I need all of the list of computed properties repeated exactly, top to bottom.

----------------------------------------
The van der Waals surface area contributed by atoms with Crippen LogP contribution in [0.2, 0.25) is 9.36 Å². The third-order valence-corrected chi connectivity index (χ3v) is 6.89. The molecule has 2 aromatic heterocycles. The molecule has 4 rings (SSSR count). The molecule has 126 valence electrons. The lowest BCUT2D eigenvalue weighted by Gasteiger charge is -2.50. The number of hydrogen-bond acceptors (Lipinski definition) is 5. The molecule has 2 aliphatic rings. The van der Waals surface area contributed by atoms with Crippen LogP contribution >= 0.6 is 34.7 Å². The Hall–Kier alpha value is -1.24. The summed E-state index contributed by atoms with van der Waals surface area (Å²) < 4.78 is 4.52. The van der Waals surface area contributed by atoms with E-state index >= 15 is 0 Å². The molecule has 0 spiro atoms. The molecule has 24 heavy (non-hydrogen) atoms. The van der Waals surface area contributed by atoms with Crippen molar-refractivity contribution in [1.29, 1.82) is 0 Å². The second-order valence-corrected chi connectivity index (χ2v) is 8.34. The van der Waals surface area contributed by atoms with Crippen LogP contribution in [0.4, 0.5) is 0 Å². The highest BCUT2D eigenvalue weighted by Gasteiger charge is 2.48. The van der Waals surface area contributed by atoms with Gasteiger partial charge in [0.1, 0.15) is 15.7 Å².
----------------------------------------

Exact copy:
The van der Waals surface area contributed by atoms with Crippen LogP contribution in [0.2, 0.25) is 9.36 Å². The third-order valence-corrected chi connectivity index (χ3v) is 6.89. The molecule has 2 aromatic heterocycles. The molecule has 4 rings (SSSR count). The molecule has 126 valence electrons. The lowest BCUT2D eigenvalue weighted by Gasteiger charge is -2.50. The number of hydrogen-bond acceptors (Lipinski definition) is 5. The molecule has 2 aliphatic rings. The van der Waals surface area contributed by atoms with Crippen LogP contribution >= 0.6 is 34.7 Å². The Hall–Kier alpha value is -1.24. The summed E-state index contributed by atoms with van der Waals surface area (Å²) < 4.78 is 4.52. The van der Waals surface area contributed by atoms with E-state index >= 15 is 0 Å². The molecule has 0 spiro atoms. The molecule has 24 heavy (non-hydrogen) atoms. The van der Waals surface area contributed by atoms with Crippen molar-refractivity contribution in [1.29, 1.82) is 0 Å². The second-order valence-corrected chi connectivity index (χ2v) is 8.34. The van der Waals surface area contributed by atoms with Crippen LogP contribution in [0.4, 0.5) is 0 Å². The highest BCUT2D eigenvalue weighted by Gasteiger charge is 2.48. The van der Waals surface area contributed by atoms with Gasteiger partial charge in [0.1, 0.15) is 15.7 Å².